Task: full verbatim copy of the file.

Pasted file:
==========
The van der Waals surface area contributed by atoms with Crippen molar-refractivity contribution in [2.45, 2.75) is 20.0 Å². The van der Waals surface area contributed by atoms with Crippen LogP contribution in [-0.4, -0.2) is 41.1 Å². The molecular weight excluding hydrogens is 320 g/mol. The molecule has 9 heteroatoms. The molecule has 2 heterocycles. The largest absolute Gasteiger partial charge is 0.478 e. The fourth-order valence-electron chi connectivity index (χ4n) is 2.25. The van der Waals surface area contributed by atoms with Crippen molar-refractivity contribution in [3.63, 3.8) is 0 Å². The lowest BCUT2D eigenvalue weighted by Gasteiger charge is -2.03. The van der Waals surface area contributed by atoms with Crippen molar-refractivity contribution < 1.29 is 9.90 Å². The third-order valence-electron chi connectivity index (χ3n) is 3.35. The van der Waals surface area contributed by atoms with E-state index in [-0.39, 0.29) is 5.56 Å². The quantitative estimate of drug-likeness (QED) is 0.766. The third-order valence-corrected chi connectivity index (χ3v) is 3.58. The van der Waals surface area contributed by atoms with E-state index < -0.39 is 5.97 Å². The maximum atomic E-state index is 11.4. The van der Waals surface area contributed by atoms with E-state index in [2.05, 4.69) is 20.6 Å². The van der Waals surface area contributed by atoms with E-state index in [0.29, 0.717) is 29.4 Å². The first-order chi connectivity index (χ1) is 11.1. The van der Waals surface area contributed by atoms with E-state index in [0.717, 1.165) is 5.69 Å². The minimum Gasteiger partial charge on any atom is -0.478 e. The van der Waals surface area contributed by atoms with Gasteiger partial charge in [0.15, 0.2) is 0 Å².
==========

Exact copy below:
The van der Waals surface area contributed by atoms with Crippen molar-refractivity contribution in [2.45, 2.75) is 20.0 Å². The van der Waals surface area contributed by atoms with Crippen LogP contribution in [-0.4, -0.2) is 41.1 Å². The molecular weight excluding hydrogens is 320 g/mol. The molecule has 9 heteroatoms. The molecule has 2 heterocycles. The largest absolute Gasteiger partial charge is 0.478 e. The fourth-order valence-electron chi connectivity index (χ4n) is 2.25. The van der Waals surface area contributed by atoms with Crippen molar-refractivity contribution in [3.63, 3.8) is 0 Å². The lowest BCUT2D eigenvalue weighted by Gasteiger charge is -2.03. The van der Waals surface area contributed by atoms with Crippen molar-refractivity contribution < 1.29 is 9.90 Å². The third-order valence-electron chi connectivity index (χ3n) is 3.35. The van der Waals surface area contributed by atoms with E-state index in [-0.39, 0.29) is 5.56 Å². The quantitative estimate of drug-likeness (QED) is 0.766. The third-order valence-corrected chi connectivity index (χ3v) is 3.58. The van der Waals surface area contributed by atoms with E-state index < -0.39 is 5.97 Å². The maximum atomic E-state index is 11.4. The van der Waals surface area contributed by atoms with E-state index in [2.05, 4.69) is 20.6 Å². The van der Waals surface area contributed by atoms with E-state index in [0.29, 0.717) is 29.4 Å². The first-order chi connectivity index (χ1) is 11.1. The van der Waals surface area contributed by atoms with E-state index in [0.717, 1.165) is 5.69 Å². The minimum Gasteiger partial charge on any atom is -0.478 e. The van der Waals surface area contributed by atoms with Gasteiger partial charge in [0.15, 0.2) is 0 Å².